Over the past 20 years, treatment options for coronary artery disease (CAD) has become much more effective and commonplace. This often leads patients to ask fewer questions about treatment options, advances, and benefits. Instead, questions focus on monetary cost and logistics of the planned procedure versus how quickly they will return to normal daily activities.
Stents are one frequently used treatment option for CAD. When plaque builds up inside an artery, blood flow to the heart can be compromised. The blockage leads to coronary artery disease and can result in chest pain and a heart attack.
Most stents are tiny wire mesh tubes placed within an artery to help keep it open and blood flowing as needed. A medicine coating on the stents is slowly released to prevent re-blockage of the artery.
Asking the right questions
A Harris Poll survey showed that most Americans have little information about stents until they develop CAD. What questions should patients be asking? What are the latest developments in stent technology? What benefits do these advances offer patients? Who are the best candidates?
Knowing the right questions to ask proved to be of special significance for CAD patient Shawna Dukes. A combination of active research and persistence with doctors enabled Shawna to ask the right questions, which ultimately saved her life. After consulting with a number of physicians who could not determine the cause of her extreme fatigue and overall discomfort, she finally found answers from her interventional cardiologist. He determined that getting a stent that promotes faster healing was the right treatment option for her, and one that gave her back control of her health again.
A conversation with a stent patient and cardiologist
Shawna and her interventional cardiologist, Colin Barker, M.D. took the time to answer a few questions regarding her situation and results.
This is part one of a two-part series of questions and answers about heart stents. This first part looks at Shawna’s experience, and the second part looks at Dr. Barker’s thoughts on how stent technology has changed, as well the lifespan of stents and where to seek more information.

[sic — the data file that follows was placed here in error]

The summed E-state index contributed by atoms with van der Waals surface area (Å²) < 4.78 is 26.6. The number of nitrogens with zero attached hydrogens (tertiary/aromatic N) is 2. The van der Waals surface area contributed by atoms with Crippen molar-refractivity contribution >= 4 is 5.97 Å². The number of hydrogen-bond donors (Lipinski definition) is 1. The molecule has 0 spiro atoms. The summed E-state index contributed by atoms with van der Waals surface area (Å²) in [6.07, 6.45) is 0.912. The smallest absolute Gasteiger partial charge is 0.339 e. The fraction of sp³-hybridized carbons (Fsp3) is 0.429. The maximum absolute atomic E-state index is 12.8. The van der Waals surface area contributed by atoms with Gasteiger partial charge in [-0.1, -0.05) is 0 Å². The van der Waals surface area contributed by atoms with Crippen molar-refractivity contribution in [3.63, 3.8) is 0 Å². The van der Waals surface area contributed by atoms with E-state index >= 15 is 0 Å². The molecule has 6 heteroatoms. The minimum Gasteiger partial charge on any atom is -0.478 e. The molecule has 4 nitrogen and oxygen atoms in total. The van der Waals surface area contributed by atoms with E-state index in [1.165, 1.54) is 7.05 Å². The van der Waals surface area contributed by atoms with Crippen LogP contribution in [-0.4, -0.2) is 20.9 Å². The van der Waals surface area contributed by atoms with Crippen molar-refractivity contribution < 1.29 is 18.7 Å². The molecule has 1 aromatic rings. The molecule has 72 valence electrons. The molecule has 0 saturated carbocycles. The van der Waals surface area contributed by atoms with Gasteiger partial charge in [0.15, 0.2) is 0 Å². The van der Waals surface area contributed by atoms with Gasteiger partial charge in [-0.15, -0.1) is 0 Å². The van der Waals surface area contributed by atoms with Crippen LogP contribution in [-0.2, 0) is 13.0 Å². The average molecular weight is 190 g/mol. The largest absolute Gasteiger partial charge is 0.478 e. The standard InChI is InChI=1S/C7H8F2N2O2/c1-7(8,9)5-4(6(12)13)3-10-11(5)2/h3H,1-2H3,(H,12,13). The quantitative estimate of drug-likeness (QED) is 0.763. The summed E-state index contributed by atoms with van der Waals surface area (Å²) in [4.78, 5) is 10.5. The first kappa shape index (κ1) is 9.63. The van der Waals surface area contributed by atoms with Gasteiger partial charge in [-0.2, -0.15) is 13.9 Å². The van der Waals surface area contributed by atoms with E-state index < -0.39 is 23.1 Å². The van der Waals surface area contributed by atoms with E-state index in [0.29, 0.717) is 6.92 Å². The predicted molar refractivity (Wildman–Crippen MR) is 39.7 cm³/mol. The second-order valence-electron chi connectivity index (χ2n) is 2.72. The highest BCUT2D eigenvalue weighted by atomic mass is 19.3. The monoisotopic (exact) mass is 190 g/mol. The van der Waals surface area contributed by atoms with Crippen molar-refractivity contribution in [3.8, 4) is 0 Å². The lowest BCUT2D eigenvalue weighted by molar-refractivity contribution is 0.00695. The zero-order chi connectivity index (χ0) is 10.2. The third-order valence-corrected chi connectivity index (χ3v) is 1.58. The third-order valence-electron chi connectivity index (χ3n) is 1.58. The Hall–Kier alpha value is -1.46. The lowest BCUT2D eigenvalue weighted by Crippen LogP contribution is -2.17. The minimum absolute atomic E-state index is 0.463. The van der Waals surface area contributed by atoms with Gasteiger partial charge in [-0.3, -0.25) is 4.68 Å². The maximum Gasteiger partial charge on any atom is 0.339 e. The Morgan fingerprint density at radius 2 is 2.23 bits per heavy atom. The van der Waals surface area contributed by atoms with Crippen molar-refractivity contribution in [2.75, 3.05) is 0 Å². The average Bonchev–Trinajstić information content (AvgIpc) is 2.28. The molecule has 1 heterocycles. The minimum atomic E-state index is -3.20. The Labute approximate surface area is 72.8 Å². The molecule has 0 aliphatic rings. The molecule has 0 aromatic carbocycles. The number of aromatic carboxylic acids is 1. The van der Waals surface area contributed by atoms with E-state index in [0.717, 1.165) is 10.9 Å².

Lisa Nelson, RD: Shawn, please tell us about your heart condition and how your personal research led to a diagnosis and treatment path?
Shawna Dukes: I’m a very active person. I live a very active lifestyle. Several months ago, out of the blue while I was doing one of those activities of working out, I had troubling symptoms of throat and neck tightness. I had chest tightness on my left side. I had numbness that ran down my left arm.
They were symptoms that I had never experienced before. It definitely got my attention. Over the next several weeks, I had them again and again. It led me to my primary care doctor. Through him and a couple more doctors, and about ten diagnostic tests along the way, I was told I had coronary artery disease and angina. I was given medication for that.
But it limited my lifestyle. I couldn’t do the things I was doing before without those symptoms flaring up. I really didn’t think that was my best solution. It didn’t sit well with me, that this was going to be my new normal. With my symptoms that kept breaking through, even when I was on medication, on a particular day when they were very severe, I thought, “I really need to seek someone else. I need to get an answer from someone else.”
That led me to Dr. Barker. The day that I had the very severe symptoms, he saw me. Finally, I learned the cause of it. It was the 90% blockage of a major artery of my heart. That day, he had me in the cath lab. He performed a procedure to implant a stent. It’s the SYNERGY stent that I received. Within minutes, I felt better. A few weeks later, I was back to my very active lifestyle of working out every day and walking a couple of miles with my dog. It just restored my life and gave it back to me.
Lisa Nelson RD: Did your primary care doctor assist you in connecting with Dr. Barker or did you have to be proactive and research on your own?
Shawna Dukes: I was proactive and did searching on my own. My primary care doctor led me to other doctors. But I ended up having to be proactive and seek out some friends I knew that were familiar with his practice.
Lisa Nelson: Shawna, what do you want people to learn from your story?
Shawna: I want people to understand that this isn’t something that happens to a certain group of people, people who look a certain way or have high cholesterol. It happened to me. It can really happen to anyone. They should listen to their symptoms, know when things are out of the ordinary, seek treatment, and go to their doctor.
If they’re not satisfied with the opinions, then they need to seek out another opinion. Be very persistent. They need to be their own advocate with their healthcare. After I had the stent placed, I went to BostonScientific.com/synergypatient. It was a great resource. It gave me a lot of information on the stent that was placed in me. It had a lot of good information on diagnosis and treatment options.
Next: Heart Stents, Part 2: A Conversation With a Cardiologist About Stents*
Lisa Nelson is a dietitian/nutritionist with a genetic predisposition for high cholesterol and heart disease. She guides clients to lower cholesterol and blood pressure levels through practical diet and lifestyle changes. Learn more and sign up to receive How to Make Heart Healthy Changes into Lifelong Habits at http://lisanelsonrd.com.